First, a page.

16 candidates gave formal feedback. Candidates gave immediate informal feedback at the end of the interview. Majority stated immediately that they found it very helpful and thought the interview pack with questions was a good idea.
- It made it clear that Westminster is genuinely committed in supporting EDI and candidates believed Westminster would be a kind and supportive employer.
- Candidates felt they were able to better prepare and do a better job in the interview.
- Some candidates (4) noted that initially having the questions made them more nervous, but all candidates who reported this also said they felt they ended up doing better for having the questions in advance.
- It made preparing for the interview much more efficient and manageable
- It reduced stress in the interview and allowed candidates to perform better.
- There is a risk of over-preparing.
Quotes from candidates:
- “I can easily say it was the best interview experience I’ve ever had.”
- “It reduced factors like stress and emotions, which can affect recall. Furthermore, it puts candidates coming from different backgrounds, and having different cognitive and physical needs at a more level playing field.”
- “I felt positive and excited about interviewing for a post at an institution that takes accessibility and EDI seriously, putting principles into action.”
- “It showed you were more interested in the answers to my questions rather than surprising me with tough scenarios and that’s the kind of place most people want to work for, a supportive place.”
- “I felt much better about the interview knowing that you ‘want me to do well’ and that the institution is looking after candidates’ mental health and wellbeing. It certainly made Westminster University stand out and made it come across as a friendly, fair, and supportive institution which is serious about equality and diversity in the workplace.
The recruitment improvement exercise was treated as a success by the team due to the positive responses from both interviewers and candidates.
The panel agreed that candidates were able to deliver more in depth answers which supported them in making more confident choices in who to hire. They felt this was due to candidates being given time in advance with the question to better consider their responses, as well as the improved atmosphere for the interviews which panellists felt made it a less stressful environment.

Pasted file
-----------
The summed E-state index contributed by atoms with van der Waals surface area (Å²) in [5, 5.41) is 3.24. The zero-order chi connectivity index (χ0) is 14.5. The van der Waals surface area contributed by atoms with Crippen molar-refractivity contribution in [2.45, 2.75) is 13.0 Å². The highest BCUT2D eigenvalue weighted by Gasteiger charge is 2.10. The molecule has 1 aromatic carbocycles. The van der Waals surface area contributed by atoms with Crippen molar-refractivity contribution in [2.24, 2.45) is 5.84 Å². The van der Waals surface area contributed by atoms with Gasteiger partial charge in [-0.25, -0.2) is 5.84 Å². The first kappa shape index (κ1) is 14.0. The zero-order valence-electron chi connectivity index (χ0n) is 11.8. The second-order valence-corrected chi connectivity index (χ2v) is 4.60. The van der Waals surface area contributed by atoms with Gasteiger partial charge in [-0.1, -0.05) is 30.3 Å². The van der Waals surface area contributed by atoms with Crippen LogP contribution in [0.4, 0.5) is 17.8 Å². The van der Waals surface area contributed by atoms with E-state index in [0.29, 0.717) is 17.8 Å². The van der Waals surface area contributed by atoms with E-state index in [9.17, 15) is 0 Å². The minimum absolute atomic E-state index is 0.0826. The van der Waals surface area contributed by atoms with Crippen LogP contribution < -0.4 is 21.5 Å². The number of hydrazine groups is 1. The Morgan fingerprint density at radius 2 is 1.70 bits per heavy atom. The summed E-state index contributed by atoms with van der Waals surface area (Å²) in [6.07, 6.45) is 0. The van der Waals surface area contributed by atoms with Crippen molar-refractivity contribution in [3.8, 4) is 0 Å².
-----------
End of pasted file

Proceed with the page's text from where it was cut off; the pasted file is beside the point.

Likewise, candidates overwhelmingly commented on how Westminster is clearly committed to EDI and compassionate employment, and that candidates would want to continue to explore ways to work with the university in future because of the positive experience they had as part of this process.
- Following this trial, the AELD team will be making interview questions and recruitment pack standard practice for all interviews.
- It is proposed that the wider Library and Archives team consider the use of a Recruitment Welcome Pack.
- Where it is identified that roles which are not appropriate for questions in advance (for example more senior roles) it is suggested that topics for questions be given instead.
- Creation of a panel to review recruitment processes and give feedback once every 6 months to ensure we are continuing to develop our practices and maintain a compassionate approach which genuinely supports candidates for each role.
- All colleagues with recruitment responsibilities to attend training focussed on better supporting employing autistic and other neurodiverse applicants.
We think this case study is a great example of the benefits that can come with making recruitment activities more accessible.
Every organisation has some form of EDI commitments that normally include creating an inclusive and welcoming workplace. Accessible recruitment is quite literally the practical actions to live up to those commitments. But not only is it a way of delivering on your responsibilities, but it is better for everyone involved. A definitive win-win for both recruiters and applicants.
Specifically, we like that the AELD team:
- Engaged users in the creation of their improved content. Working with disabled users to refine work and provide feedback is always a great step.
- Created a welcoming environment where candidates feel they are encouraged to have a “good” interview rather than it being a catch you out exercise.
- Included the questions in advance. There is often worry that candidates will give a thought out answer rather than a quick answer, but surely that is a better indicator of professional behaviour desired in a candidate.
Download a copy of the Westminster welcome pack created during the case study.